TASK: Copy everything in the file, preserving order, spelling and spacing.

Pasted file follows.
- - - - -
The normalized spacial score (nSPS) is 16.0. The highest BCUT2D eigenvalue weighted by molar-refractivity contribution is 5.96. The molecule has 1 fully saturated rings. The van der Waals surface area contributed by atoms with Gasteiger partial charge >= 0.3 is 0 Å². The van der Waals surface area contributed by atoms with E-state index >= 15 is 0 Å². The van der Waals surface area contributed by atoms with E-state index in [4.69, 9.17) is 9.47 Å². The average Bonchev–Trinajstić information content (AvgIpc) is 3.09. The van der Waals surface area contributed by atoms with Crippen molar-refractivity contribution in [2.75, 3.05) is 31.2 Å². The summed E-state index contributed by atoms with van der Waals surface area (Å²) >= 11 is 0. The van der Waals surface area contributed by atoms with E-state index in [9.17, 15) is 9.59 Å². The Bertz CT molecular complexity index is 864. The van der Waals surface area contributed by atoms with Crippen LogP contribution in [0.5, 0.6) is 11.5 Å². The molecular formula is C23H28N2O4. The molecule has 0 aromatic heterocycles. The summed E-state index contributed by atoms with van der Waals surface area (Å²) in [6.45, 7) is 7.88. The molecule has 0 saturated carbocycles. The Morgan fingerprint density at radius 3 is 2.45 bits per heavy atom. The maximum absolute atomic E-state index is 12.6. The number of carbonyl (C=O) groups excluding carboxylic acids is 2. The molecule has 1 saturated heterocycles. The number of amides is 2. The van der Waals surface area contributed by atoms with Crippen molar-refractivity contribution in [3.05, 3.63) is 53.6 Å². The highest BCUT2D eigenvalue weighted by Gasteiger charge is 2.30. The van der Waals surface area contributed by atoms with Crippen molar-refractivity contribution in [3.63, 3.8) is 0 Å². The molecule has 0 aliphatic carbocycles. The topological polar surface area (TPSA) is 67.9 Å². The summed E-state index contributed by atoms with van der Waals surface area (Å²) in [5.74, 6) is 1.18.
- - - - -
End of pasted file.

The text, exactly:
The normalized spacial score (nSPS) is 16.0. The highest BCUT2D eigenvalue weighted by molar-refractivity contribution is 5.96. The molecule has 1 fully saturated rings. The van der Waals surface area contributed by atoms with Gasteiger partial charge >= 0.3 is 0 Å². The van der Waals surface area contributed by atoms with E-state index >= 15 is 0 Å². The van der Waals surface area contributed by atoms with E-state index in [4.69, 9.17) is 9.47 Å². The average Bonchev–Trinajstić information content (AvgIpc) is 3.09. The van der Waals surface area contributed by atoms with Crippen molar-refractivity contribution in [2.75, 3.05) is 31.2 Å². The summed E-state index contributed by atoms with van der Waals surface area (Å²) >= 11 is 0. The van der Waals surface area contributed by atoms with E-state index in [9.17, 15) is 9.59 Å². The Bertz CT molecular complexity index is 864. The van der Waals surface area contributed by atoms with Crippen LogP contribution in [0.5, 0.6) is 11.5 Å². The molecular formula is C23H28N2O4. The molecule has 0 aromatic heterocycles. The summed E-state index contributed by atoms with van der Waals surface area (Å²) in [6.45, 7) is 7.88. The molecule has 0 saturated carbocycles. The Morgan fingerprint density at radius 3 is 2.45 bits per heavy atom. The maximum absolute atomic E-state index is 12.6. The number of carbonyl (C=O) groups excluding carboxylic acids is 2. The molecule has 1 saturated heterocycles. The number of amides is 2. The van der Waals surface area contributed by atoms with Crippen molar-refractivity contribution in [3.05, 3.63) is 53.6 Å². The highest BCUT2D eigenvalue weighted by Gasteiger charge is 2.30. The van der Waals surface area contributed by atoms with Crippen molar-refractivity contribution in [3.63, 3.8) is 0 Å². The molecule has 0 aliphatic carbocycles. The topological polar surface area (TPSA) is 67.9 Å². The summed E-state index contributed by atoms with van der Waals surface area (Å²) in [5.74, 6) is 1.18.